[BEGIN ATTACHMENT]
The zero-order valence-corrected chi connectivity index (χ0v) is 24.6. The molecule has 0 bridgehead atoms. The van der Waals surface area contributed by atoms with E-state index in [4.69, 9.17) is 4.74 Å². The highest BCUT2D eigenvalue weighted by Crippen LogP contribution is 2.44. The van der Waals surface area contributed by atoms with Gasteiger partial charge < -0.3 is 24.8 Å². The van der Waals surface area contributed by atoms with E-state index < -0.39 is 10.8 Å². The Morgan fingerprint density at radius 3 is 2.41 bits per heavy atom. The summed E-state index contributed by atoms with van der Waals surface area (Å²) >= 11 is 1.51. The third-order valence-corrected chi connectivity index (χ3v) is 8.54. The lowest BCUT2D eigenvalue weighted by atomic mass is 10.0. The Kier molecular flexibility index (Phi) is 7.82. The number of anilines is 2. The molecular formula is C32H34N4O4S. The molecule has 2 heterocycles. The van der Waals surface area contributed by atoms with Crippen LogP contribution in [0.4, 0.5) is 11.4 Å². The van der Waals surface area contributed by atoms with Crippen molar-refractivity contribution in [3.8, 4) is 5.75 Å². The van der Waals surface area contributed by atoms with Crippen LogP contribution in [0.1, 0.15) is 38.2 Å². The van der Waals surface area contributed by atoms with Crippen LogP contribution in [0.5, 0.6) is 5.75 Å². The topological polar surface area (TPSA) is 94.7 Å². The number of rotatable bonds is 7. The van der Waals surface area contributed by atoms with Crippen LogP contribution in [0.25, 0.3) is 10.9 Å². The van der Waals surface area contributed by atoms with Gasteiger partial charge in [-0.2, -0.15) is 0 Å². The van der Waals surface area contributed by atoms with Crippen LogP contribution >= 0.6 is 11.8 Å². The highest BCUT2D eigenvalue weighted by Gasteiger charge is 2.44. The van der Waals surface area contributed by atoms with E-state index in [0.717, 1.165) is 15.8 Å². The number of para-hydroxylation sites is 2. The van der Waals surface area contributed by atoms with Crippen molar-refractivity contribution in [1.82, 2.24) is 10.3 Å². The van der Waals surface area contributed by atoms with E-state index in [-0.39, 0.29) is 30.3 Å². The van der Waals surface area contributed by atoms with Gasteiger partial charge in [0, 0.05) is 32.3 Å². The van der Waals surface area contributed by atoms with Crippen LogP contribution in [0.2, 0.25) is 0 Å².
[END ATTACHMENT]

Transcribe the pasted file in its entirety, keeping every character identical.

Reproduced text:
The zero-order valence-corrected chi connectivity index (χ0v) is 24.6. The molecule has 0 bridgehead atoms. The van der Waals surface area contributed by atoms with E-state index in [4.69, 9.17) is 4.74 Å². The highest BCUT2D eigenvalue weighted by Crippen LogP contribution is 2.44. The van der Waals surface area contributed by atoms with Gasteiger partial charge < -0.3 is 24.8 Å². The van der Waals surface area contributed by atoms with E-state index < -0.39 is 10.8 Å². The Morgan fingerprint density at radius 3 is 2.41 bits per heavy atom. The summed E-state index contributed by atoms with van der Waals surface area (Å²) >= 11 is 1.51. The third-order valence-corrected chi connectivity index (χ3v) is 8.54. The lowest BCUT2D eigenvalue weighted by atomic mass is 10.0. The Kier molecular flexibility index (Phi) is 7.82. The number of anilines is 2. The molecular formula is C32H34N4O4S. The molecule has 2 heterocycles. The van der Waals surface area contributed by atoms with Crippen LogP contribution in [0.4, 0.5) is 11.4 Å². The van der Waals surface area contributed by atoms with Crippen molar-refractivity contribution in [3.8, 4) is 5.75 Å². The van der Waals surface area contributed by atoms with Crippen LogP contribution in [0.1, 0.15) is 38.2 Å². The van der Waals surface area contributed by atoms with Crippen LogP contribution in [0.5, 0.6) is 5.75 Å². The topological polar surface area (TPSA) is 94.7 Å². The number of rotatable bonds is 7. The van der Waals surface area contributed by atoms with Crippen LogP contribution in [0.25, 0.3) is 10.9 Å². The van der Waals surface area contributed by atoms with Gasteiger partial charge in [-0.2, -0.15) is 0 Å². The van der Waals surface area contributed by atoms with Crippen LogP contribution >= 0.6 is 11.8 Å². The highest BCUT2D eigenvalue weighted by Gasteiger charge is 2.44. The van der Waals surface area contributed by atoms with E-state index in [0.717, 1.165) is 15.8 Å². The number of para-hydroxylation sites is 2. The van der Waals surface area contributed by atoms with Crippen molar-refractivity contribution in [1.82, 2.24) is 10.3 Å². The van der Waals surface area contributed by atoms with E-state index in [-0.39, 0.29) is 30.3 Å². The van der Waals surface area contributed by atoms with Gasteiger partial charge in [0, 0.05) is 32.3 Å². The van der Waals surface area contributed by atoms with Crippen LogP contribution in [0.2, 0.25) is 0 Å².